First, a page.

I also asked what kind of outputs the TiVo on display had. He said that it had all the usual outputs a current TiVo has, plus component and DVI. I asked about firewire output, and he said not likely (too many copyright, copying, duplicating, piracy, etc., etc., issues that television studios/networks would get sue-happy about I would figure). Now, at this point, I should inform you, though you may be aware already, that TiVo generally builds reference designs that go to other electronics-makers (Sony, Hughes, Philips, etc) and that those makers have some autonomy on additional outputs and features that are available on their particular products... so it's not entirely impossible that some vendor could put a firewire output on their TiVo based model... but that's just my opinion and has nothing to do with what anyone at TiVo said.


In regard to how TiVo would allow one to dump recorded material to tape or some other medium, it currently appears that the TiVo will still be able to dump to tape, even via component if desired. However, as was explained to me by the developer, when the material is output in that way, it is flagged down to a resolution of 480 (whether I or P, I don't recall). Once again, that's one of those things that I figure keeps TiVo out of court with television networks and able to keep providing you with that beloved DVR recorder... they are a business, and in my opinion, and a business does not exist just to give us nerds every feature we want despite the fact that they could get "sued out of business." I can understand that.


I also asked questions about how far along the product was in its development cycle. My impression from the response is still alpha/early-beta. The developer informed me that the devices chips were still overheating at this point about once every day or two, and that when that happened, the TiVo would continue to stream and record media, but that the channel could not be changed anymore and the menus could not be accessed. I would guess that it was probably less advanced and more crash-prone at CES, which (I would also guess) is why people were granted such a limited look at it during the show.


Shortly after that, after a few questions about the de-interlacer technology in the device and some MPEG related questions, none of which I can elaborate upon at this time (mostly at TiVo's request), my tour finished.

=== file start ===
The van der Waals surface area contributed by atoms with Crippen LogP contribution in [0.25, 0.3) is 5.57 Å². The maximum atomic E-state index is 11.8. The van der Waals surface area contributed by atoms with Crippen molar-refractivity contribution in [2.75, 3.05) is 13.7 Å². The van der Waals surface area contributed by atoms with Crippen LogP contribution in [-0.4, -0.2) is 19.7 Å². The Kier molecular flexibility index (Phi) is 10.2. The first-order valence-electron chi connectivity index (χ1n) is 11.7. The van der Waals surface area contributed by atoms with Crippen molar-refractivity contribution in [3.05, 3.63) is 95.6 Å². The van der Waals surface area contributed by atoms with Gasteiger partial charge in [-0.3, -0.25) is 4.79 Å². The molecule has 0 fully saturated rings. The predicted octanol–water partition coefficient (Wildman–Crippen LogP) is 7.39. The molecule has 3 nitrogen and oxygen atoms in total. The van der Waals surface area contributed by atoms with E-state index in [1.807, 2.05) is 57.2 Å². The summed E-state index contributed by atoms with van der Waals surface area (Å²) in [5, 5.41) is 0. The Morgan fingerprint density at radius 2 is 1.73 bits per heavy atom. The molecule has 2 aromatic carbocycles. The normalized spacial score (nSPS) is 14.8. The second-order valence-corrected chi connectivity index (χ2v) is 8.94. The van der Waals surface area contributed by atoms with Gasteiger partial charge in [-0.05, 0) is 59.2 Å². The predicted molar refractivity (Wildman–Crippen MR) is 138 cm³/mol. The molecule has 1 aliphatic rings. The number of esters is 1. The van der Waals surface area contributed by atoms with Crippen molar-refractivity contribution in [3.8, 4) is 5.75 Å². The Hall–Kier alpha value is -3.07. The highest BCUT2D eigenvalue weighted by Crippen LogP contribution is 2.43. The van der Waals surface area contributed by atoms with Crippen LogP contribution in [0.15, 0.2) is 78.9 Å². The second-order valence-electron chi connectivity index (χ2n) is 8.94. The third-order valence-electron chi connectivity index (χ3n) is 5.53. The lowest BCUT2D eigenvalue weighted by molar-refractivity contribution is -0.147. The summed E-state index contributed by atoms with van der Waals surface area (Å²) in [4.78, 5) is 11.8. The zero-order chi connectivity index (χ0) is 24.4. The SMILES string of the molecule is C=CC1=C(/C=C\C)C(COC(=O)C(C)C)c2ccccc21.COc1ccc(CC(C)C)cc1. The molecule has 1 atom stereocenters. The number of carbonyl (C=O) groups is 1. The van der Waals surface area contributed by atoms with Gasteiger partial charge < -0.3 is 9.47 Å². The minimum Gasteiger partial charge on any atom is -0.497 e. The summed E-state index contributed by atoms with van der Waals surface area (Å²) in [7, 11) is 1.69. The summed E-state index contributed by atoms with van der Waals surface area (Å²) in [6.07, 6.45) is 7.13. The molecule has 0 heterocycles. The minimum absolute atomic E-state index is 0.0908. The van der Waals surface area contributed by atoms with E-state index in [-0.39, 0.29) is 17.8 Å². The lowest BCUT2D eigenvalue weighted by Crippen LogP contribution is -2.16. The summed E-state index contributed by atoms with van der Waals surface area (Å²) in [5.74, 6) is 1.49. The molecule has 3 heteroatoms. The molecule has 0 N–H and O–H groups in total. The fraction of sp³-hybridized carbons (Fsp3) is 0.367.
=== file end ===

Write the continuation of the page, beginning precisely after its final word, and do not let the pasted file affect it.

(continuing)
Since then, I have asked my buddy a few more questions that have come to me post-visit. Most of those questions were/are specific to what kinds of features the end-product will have given my experience to see it at the point that I did. Most of the time, he tells me that the device is still early in development, and that it will take time to get to the finished product. I can only go on what I have heard for rumors in that department: it is hoped that the product will be released very late this year. The time frame is also dependent on TiVo's partners and when they choose to release their products.


Apparently though, there might be a newer, sexier chipset than what the model I was looking at had (as you may recall, it was just a normal Hughes TiVo like you already own with different software and a few extra outputs). That's all up for speculation at this point though. We may all be excited, but we should all relax and just hope that it will be the same quality product that most of us find in our TiVo today... just that it will output HD and come, perhaps, with some of the additional features mentioned above.


I can't comment on models other than those related to DirecTV broadcast receivers, because I don't know anything about them or even if they are currently being developed/produced. I can say that the device I looked at could still take two inputs and record two different channels at the same time, and that it could output something else that had been pre-recorded while still recording on the two inputs with no apparent problems to me. However, I have been cautioned to inform you that though the dual-tuner was there in what I saw, it may not come out in the finished product. According to my friend, TiVo designs the reference models beginning with "everything" and then pulls things out if necessary (for reasons of cost, stability, etc) on the road to the finished product. Also, TiVo's partners (Sony, Philips, Hughes, etc) get a chance to look at the designs, throw in their two cents, and customize to some extent.


So that's all folks. Hope many of you have enjoyed the read and found it worth your time. If so, then spending my Friday evening writing this instead of playing Earth and Beyond or watching a movie will have been worth my time.